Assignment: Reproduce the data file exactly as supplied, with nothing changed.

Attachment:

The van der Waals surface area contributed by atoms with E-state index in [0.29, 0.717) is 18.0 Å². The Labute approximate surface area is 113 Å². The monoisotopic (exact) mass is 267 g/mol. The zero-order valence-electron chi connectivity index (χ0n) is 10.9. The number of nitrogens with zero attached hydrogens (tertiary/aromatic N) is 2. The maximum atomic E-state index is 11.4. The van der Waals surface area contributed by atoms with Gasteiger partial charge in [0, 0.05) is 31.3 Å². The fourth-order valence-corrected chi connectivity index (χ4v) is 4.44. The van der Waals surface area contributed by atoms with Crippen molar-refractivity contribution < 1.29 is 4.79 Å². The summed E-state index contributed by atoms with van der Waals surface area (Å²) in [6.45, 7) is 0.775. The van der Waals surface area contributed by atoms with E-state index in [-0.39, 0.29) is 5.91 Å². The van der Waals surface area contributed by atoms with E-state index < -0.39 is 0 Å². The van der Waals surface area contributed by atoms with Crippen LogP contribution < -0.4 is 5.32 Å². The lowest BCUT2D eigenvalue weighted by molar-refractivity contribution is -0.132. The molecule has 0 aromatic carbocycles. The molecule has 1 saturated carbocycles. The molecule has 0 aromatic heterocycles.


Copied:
The van der Waals surface area contributed by atoms with E-state index in [0.29, 0.717) is 18.0 Å². The Labute approximate surface area is 113 Å². The monoisotopic (exact) mass is 267 g/mol. The zero-order valence-electron chi connectivity index (χ0n) is 10.9. The number of nitrogens with zero attached hydrogens (tertiary/aromatic N) is 2. The maximum atomic E-state index is 11.4. The van der Waals surface area contributed by atoms with Gasteiger partial charge in [0, 0.05) is 31.3 Å². The fourth-order valence-corrected chi connectivity index (χ4v) is 4.44. The van der Waals surface area contributed by atoms with Crippen molar-refractivity contribution < 1.29 is 4.79 Å². The summed E-state index contributed by atoms with van der Waals surface area (Å²) in [6.45, 7) is 0.775. The van der Waals surface area contributed by atoms with E-state index in [-0.39, 0.29) is 5.91 Å². The van der Waals surface area contributed by atoms with E-state index < -0.39 is 0 Å². The van der Waals surface area contributed by atoms with Crippen LogP contribution < -0.4 is 5.32 Å². The lowest BCUT2D eigenvalue weighted by molar-refractivity contribution is -0.132. The molecule has 0 aromatic carbocycles. The molecule has 1 saturated carbocycles. The molecule has 0 aromatic heterocycles.